Library and Information Services, Royal Conservatoire of Scotland

Thursday, 25 June 2015

Every Picture Tells a Story (and History)

We were donated some old music the other day.  At first glance, it was rubbish - old and tatty, probably ten-a-penny.  Both pieces were published by Bayley & Ferguson, a music publisher with bases in Glasgow and London.

Reading a Score (not your usual score-reading!)

But look again.  'A Fairy Croon' was published in 1918.  That's the era of Hugh Roberton and the Orpheus Singers, one of the big names of choral music history in Glasgow.  This particular piece, scored for soprano solo and female voices, isn't a Roberton one - it was arranged by Julian Nesbitt, a name completely unknown to us today.  Nonetheless, it's still distinctly in the 'Celtic Twilight' vein.  Today we know it as 'Dream Angus'.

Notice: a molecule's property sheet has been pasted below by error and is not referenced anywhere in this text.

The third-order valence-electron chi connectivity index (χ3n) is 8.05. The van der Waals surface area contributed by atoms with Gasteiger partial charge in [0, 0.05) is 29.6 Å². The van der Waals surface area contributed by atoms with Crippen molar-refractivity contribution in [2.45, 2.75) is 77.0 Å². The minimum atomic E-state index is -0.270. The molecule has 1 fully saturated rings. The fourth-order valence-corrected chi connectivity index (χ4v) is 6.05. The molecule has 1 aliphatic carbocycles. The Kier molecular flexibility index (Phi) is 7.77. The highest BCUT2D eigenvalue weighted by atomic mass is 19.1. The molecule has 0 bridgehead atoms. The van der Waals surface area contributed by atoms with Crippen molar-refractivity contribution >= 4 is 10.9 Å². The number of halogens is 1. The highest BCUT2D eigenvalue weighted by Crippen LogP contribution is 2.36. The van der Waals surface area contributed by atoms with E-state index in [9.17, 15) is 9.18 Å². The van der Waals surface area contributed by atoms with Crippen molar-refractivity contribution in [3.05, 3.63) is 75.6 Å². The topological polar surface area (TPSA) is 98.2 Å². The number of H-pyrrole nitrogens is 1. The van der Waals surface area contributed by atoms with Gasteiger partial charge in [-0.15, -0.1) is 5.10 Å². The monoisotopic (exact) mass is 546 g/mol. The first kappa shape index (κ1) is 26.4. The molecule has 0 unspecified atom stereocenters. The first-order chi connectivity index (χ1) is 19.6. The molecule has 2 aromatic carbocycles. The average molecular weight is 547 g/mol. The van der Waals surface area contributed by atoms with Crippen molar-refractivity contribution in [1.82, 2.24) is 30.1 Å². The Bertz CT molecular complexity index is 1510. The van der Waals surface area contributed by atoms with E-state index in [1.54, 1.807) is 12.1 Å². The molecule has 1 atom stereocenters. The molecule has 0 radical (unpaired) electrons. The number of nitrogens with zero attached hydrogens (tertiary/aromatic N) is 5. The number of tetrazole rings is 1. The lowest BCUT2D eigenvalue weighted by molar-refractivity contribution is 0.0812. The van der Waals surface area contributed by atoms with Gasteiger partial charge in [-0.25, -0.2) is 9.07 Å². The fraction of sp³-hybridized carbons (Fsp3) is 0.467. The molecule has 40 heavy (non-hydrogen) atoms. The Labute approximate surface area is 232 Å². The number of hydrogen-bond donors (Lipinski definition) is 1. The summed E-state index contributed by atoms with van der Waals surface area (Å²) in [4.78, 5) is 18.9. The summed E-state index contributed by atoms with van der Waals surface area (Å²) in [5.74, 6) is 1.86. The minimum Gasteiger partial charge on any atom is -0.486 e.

The other sheet, 'Scottish Part Songs, no.83' is set for mixed choir.  It contains four song settings, beginning with 'Caller herrin'.  That's a Scottish folk song that is still quite well known.  Although ... we call it a folk song, but it isn't really.  Far from being plucked from the rural hedgerows and oral tradition, we learn from this score that Lady Caroline Nairne wrote the words, and Nathaniel Gow Junior composed the tune.  'Folk?' 'Traditional?'  Hardly!  Strange things happen to 'folk songs' when they're scored for SATB choir, too.  Sometimes they become almost hymn-like, and sometimes the harmonies are as thick and sludgy as golden syrup!

One last comment about 'Scottish Part Songs'.  If there were four songs in no.83, there were plainly hundreds in the series.  This one's in conventional staff music notation, but it says there was also a Tonic Sol-Fa edition.  Those were the days when choral singing was much more popular, and Tonic Sol-Fa brought singing and sight-reading within the capabilities of people who couldn't read music.

So much musical and social history in two scruffy pieces of sheet music.  We might keep them, anyway!

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